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Synchrony and specificity in the maternal and the paternal brain: relations to oxytocin and vasopressin.

Atzil S, et al. J Am Acad Child Adolesc Psychiatry. 2012.

Abstract

OBJECTIVE: Research on the neurobiology of parenting has defined biobehavioral synchrony, the coordination of biological and behavioral responses between parent and child, as a central process underpinning mammalian bond formation. Bi-parental rearing, typically observed in monogamous species, is similarly thought to draw on mechanisms of mother-father synchrony.

METHOD: We examined synchrony in mothers' and fathers' brain response to ecologically valid infant cues. Thirty mothers and fathers, comprising 15 couples parenting 4- to 6-month-old infants, were visited at home, and infant play was videotaped. Parents then underwent functional magnetic resonance imaging scanning while observing own-infant compared with standard-infant videos. Coordination in brain response between mothers and fathers was assessed using a voxel-by-voxel algorithm, and gender-specific activations were also tested. Plasma oxytocin and arginine vasopressin, neuropeptides implicated in female and male bonding, were examined as correlates.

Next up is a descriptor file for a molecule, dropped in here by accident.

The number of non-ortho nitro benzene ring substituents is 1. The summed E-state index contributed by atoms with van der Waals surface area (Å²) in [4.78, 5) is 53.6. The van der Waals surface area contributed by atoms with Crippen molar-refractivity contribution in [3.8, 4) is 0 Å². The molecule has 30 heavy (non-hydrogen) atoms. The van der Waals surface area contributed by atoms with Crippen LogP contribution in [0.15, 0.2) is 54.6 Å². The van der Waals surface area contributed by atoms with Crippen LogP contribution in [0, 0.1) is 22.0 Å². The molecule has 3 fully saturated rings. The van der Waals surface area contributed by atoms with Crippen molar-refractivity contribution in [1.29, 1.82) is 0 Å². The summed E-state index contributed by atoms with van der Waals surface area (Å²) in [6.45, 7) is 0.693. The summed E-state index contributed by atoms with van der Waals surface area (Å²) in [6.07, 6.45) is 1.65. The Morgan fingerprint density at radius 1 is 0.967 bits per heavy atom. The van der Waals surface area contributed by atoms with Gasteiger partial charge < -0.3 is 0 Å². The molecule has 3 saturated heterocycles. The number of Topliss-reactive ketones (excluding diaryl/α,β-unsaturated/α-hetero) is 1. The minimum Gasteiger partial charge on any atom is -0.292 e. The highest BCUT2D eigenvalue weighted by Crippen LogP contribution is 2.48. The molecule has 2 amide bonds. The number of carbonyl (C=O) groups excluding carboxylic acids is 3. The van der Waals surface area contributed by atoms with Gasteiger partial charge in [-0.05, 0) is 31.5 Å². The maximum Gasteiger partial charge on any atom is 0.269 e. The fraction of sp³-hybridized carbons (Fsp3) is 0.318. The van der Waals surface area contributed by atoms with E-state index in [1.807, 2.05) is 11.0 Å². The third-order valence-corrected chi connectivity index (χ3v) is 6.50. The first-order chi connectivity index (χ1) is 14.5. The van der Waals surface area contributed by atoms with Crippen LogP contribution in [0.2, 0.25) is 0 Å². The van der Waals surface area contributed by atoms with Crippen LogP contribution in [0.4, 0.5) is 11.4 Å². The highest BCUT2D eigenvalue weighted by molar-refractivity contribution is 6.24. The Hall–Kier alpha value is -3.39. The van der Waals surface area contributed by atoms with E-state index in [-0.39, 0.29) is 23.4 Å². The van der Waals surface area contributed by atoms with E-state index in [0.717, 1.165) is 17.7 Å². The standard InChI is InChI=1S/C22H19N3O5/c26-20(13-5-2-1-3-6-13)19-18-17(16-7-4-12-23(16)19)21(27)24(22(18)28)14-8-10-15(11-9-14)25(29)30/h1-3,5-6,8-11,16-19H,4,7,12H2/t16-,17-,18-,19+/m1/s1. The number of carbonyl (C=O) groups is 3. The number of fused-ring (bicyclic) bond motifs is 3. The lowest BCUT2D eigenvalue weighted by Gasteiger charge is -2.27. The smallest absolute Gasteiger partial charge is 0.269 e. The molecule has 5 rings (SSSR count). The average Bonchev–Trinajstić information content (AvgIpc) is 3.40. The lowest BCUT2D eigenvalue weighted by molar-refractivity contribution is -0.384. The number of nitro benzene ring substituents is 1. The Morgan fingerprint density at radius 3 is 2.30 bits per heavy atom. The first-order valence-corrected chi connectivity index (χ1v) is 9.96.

RESULTS: Online coordination in maternal and paternal brain activations emerged in social-cognitive networks implicated in empathy and social cognition. Mothers showed higher amygdala activations and correlations between amygdala response and oxytocin. Fathers showed greater activations in social-cognitive circuits, which correlated with vasopressin.

CONCLUSIONS: Parents coordinate online activity in social-cognitive networks that support intuitive understanding of infant signals and planning of adequate caregiving, whereas motivational-limbic activations may be gender specific. Although preliminary, these findings demonstrate synchrony in the brain response of two individuals within an attachment relationship, and may suggest that human attachment develops within the matrix of biological attunement and brain-to-brain synchrony between attachment partners.

Copyright © 2012 American Academy of Child and Adolescent Psychiatry. Published by Elsevier Inc. All rights reserved.

PMID

22840551 [PubMed - indexed for MEDLINE]

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